New English Translation of the Roman Missal: It’s been just over a year now since the introduction of the new translations of many of the prayers in the Liturgy of the Mass. Although they can be awkward and clumsy at times, and although I still haven’t memorized the new versions of the Gloria or the Creed, I think they are overall a big improvement, and are working quite well, with the exception of the Sanctus. I get the Isaiah basis for the change, and consider it an important corrective, but of the half-dozen or so churches where I worship with some regularity, there is not a single congregation that proclaims it smoothly. There’s even one where the priest himself still says “God of power and might” – probably because of the difficulty of getting his people to use a common cadence in proclaiming the new version. It needs attention.

On Obama’s Reelection: I have to admit, I was stunned by the election results. I was quite confident the country would reject Obama, after having four years to see for themselves what you get when you vote for someone based on the color of his skin – as so many people have openly (even gleefully) admitted to doing during the messianic frenzy of 2008. Mitt Romney was admittedly not the easiest guy to get behind, but he offered a genuine chance to correct some of mistakes that have been made, get the economy growing again, and bridge some of the rancor that has afflicted US politics since the Nixon years, but which has reached utterly dysfunctional levels now under this most divisive and partisan of chief executives.

Romney’s loss was disheartening. Partly, that’s because the “kill Romney” character assassination campaign strategy worked for the Democrats, despite the fact that Mitt Romney might just be the most decent guy to have ever run for that office – he’d certainly have to be a serious candidate in any such ranking. That is not a good omen for the future state of presidential politics in this country. But it’s disheartening also partly because of the sheer political force displayed in it by the progressive movement. The Democrats didn’t just convince too many potential Romney supporters to stay home, they wielded a large voting bloc that was willing to support the progressive agenda in plain daylight, not just as a kneejerk reaction to Bush burnout.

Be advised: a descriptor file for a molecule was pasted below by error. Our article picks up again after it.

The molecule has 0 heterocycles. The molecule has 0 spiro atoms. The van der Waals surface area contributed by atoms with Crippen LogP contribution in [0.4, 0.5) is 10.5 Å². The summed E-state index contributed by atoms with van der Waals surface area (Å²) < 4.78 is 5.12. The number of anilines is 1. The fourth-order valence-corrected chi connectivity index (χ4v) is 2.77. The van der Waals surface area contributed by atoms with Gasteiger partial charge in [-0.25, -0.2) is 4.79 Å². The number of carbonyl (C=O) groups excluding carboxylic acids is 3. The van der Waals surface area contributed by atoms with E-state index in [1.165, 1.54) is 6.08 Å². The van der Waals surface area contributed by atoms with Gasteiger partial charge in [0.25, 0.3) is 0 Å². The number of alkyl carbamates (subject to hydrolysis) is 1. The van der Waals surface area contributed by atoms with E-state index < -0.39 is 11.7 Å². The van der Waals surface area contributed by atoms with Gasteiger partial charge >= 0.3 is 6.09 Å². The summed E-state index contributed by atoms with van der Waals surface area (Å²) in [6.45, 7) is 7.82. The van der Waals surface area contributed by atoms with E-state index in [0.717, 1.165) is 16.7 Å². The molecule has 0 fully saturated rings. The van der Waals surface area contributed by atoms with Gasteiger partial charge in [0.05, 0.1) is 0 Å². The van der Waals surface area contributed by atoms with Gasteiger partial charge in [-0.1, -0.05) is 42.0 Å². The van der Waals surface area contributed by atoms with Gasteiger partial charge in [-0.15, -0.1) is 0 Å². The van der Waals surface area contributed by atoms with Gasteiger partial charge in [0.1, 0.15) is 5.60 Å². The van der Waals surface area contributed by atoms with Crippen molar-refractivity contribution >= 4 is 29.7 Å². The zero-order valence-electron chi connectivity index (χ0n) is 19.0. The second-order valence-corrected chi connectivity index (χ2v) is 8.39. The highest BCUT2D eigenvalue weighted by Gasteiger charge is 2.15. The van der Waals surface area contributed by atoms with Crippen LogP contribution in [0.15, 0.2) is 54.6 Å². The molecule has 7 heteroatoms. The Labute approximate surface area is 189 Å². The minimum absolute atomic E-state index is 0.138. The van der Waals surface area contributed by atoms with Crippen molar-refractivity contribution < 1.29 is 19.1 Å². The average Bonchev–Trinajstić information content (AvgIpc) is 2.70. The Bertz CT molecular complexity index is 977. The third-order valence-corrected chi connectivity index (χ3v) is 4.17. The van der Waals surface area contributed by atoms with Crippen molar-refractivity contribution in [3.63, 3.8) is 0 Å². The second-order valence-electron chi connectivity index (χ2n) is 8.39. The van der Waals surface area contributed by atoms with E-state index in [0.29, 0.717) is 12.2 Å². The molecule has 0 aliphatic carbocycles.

It could very well be that we’ve reached – or at least come close to – a tipping point as a culture, where a majority of citizens are willing to vote themselves “other people’s money” from the public till, and to delegate to the state the responsibilities of human freedom, from citizenship to family to personal health and well-being. If this is so, then we have reached the end of the usefulness of the great democratic experiment, and are descending into tyranny – one that will surely tout the infamous conceit of manifesting the will of “the people”. I wouldn’t expect it to end any better than its leftist forerunners have.

On perhaps a bright note, this debacle has produced in me a certain loss of faith in both the American people and in the political process – faith that was in reality misplaced to begin with. It has caused me to lose a good deal of interest in politics – or more accurately, in current events – which should serve both to free up time for less ephemeral concerns, and to orient my priorities more meaningfully.

On the Vapidity of the American “Opinion” Bureaucracies: Related to the collapsing opposition to leftist thinking in America is the success on the part of the progressive movement to establish a fifth column focused on the formation of opinion and the control of knowledge for political ends. I refer, of course, to the thorough progressive domination of the agenda-setting and opinion-defining institutions of education (both mandatory K-12and university-level) and mass media. As it is abundantly clear to me that the greatest threat to America as a place of “liberty and justice for all” comes from a combination of the “news” media and the educational institutions, I’m all in here with Pat Caddell, in his rant from this past autumn:

On Gun Control Hysteria: On this, the Feast of the Massacre of the Holy Innocents, it seems appropriate to complain that I was deeply distressed by the (media-driven) national meltdown of propriety and circumspection following the dreadful grade-school massacre in Newtown CT a few weeks ago. The notion that so many people were ready and willing to exploit the situation for dubious political purposes before the bodies of the dead children were even cold is chilling. Perhaps especially galling is the site of notoriously pro-abortion politicians crying crocodile tears over the carnage while intoning that “we must get serious” and “something must be done” to “protect the children”. Would it be impolitic to point out that during that very day, well in excess of 3,000 children were murdered in this country using devices – and furthermore, in the performance of acts! – that were not only perfectly legal, but which boast the unbending political protection of the very hypocrites who wailed the most loudly into the megaphones of self-righteous convenience on that sorry day? I hope those of us who retain some semblance of intelligence will be permitted a healthy degree of skepticism at the proposal that the repetition of such senseless bloodshed might be avoided by limiting the capacities of ammunition clips available to law-abiding citizens, causing mass murderers (of the gun-toting type, not the forceps wielding sort) to have to either buy their clips on the black market, or stop to reload a few times in the middle of mowing down a screaming group of defenseless women and children.